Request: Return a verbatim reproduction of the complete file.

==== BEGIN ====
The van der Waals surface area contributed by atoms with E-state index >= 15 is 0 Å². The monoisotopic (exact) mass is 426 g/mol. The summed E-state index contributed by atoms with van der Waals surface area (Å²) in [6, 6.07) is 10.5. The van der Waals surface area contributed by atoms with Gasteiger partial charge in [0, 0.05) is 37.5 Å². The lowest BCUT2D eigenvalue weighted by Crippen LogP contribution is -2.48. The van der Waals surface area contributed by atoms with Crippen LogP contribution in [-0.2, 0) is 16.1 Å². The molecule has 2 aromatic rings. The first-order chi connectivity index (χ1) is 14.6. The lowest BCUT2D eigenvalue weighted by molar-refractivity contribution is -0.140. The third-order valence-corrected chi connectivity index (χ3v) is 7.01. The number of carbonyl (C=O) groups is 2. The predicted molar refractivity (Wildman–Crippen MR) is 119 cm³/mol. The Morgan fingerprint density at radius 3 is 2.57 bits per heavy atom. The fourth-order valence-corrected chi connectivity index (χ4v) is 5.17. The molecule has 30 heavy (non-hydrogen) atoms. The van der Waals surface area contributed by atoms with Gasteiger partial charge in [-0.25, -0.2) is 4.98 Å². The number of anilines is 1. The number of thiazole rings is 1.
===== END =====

The van der Waals surface area contributed by atoms with E-state index >= 15 is 0 Å². The monoisotopic (exact) mass is 426 g/mol. The summed E-state index contributed by atoms with van der Waals surface area (Å²) in [6, 6.07) is 10.5. The van der Waals surface area contributed by atoms with Gasteiger partial charge in [0, 0.05) is 37.5 Å². The lowest BCUT2D eigenvalue weighted by Crippen LogP contribution is -2.48. The van der Waals surface area contributed by atoms with Crippen LogP contribution in [-0.2, 0) is 16.1 Å². The molecule has 2 aromatic rings. The first-order chi connectivity index (χ1) is 14.6. The lowest BCUT2D eigenvalue weighted by molar-refractivity contribution is -0.140. The third-order valence-corrected chi connectivity index (χ3v) is 7.01. The number of carbonyl (C=O) groups is 2. The predicted molar refractivity (Wildman–Crippen MR) is 119 cm³/mol. The Morgan fingerprint density at radius 3 is 2.57 bits per heavy atom. The fourth-order valence-corrected chi connectivity index (χ4v) is 5.17. The molecule has 30 heavy (non-hydrogen) atoms. The van der Waals surface area contributed by atoms with Gasteiger partial charge in [-0.25, -0.2) is 4.98 Å². The number of anilines is 1. The number of thiazole rings is 1.